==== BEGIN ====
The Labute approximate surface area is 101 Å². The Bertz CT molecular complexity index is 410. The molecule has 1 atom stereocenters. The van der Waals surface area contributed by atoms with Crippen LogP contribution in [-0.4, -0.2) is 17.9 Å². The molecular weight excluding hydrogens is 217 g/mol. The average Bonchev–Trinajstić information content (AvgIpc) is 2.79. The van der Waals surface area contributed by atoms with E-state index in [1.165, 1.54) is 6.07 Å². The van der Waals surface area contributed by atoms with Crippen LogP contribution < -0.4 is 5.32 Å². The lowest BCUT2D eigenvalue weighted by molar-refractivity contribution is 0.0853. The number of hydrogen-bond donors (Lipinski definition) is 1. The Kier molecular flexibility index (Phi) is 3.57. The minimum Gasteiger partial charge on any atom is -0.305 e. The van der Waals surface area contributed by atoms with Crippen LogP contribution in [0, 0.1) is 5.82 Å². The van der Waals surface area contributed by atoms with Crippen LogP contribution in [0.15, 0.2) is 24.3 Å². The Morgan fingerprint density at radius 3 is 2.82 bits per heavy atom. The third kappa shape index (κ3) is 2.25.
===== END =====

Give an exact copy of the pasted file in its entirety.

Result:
The Labute approximate surface area is 101 Å². The Bertz CT molecular complexity index is 410. The molecule has 1 atom stereocenters. The van der Waals surface area contributed by atoms with Crippen LogP contribution in [-0.4, -0.2) is 17.9 Å². The molecular weight excluding hydrogens is 217 g/mol. The average Bonchev–Trinajstić information content (AvgIpc) is 2.79. The van der Waals surface area contributed by atoms with E-state index in [1.165, 1.54) is 6.07 Å². The van der Waals surface area contributed by atoms with Crippen LogP contribution < -0.4 is 5.32 Å². The lowest BCUT2D eigenvalue weighted by molar-refractivity contribution is 0.0853. The number of hydrogen-bond donors (Lipinski definition) is 1. The Kier molecular flexibility index (Phi) is 3.57. The minimum Gasteiger partial charge on any atom is -0.305 e. The van der Waals surface area contributed by atoms with Crippen LogP contribution in [0, 0.1) is 5.82 Å². The van der Waals surface area contributed by atoms with Crippen LogP contribution in [0.15, 0.2) is 24.3 Å². The Morgan fingerprint density at radius 3 is 2.82 bits per heavy atom. The third kappa shape index (κ3) is 2.25.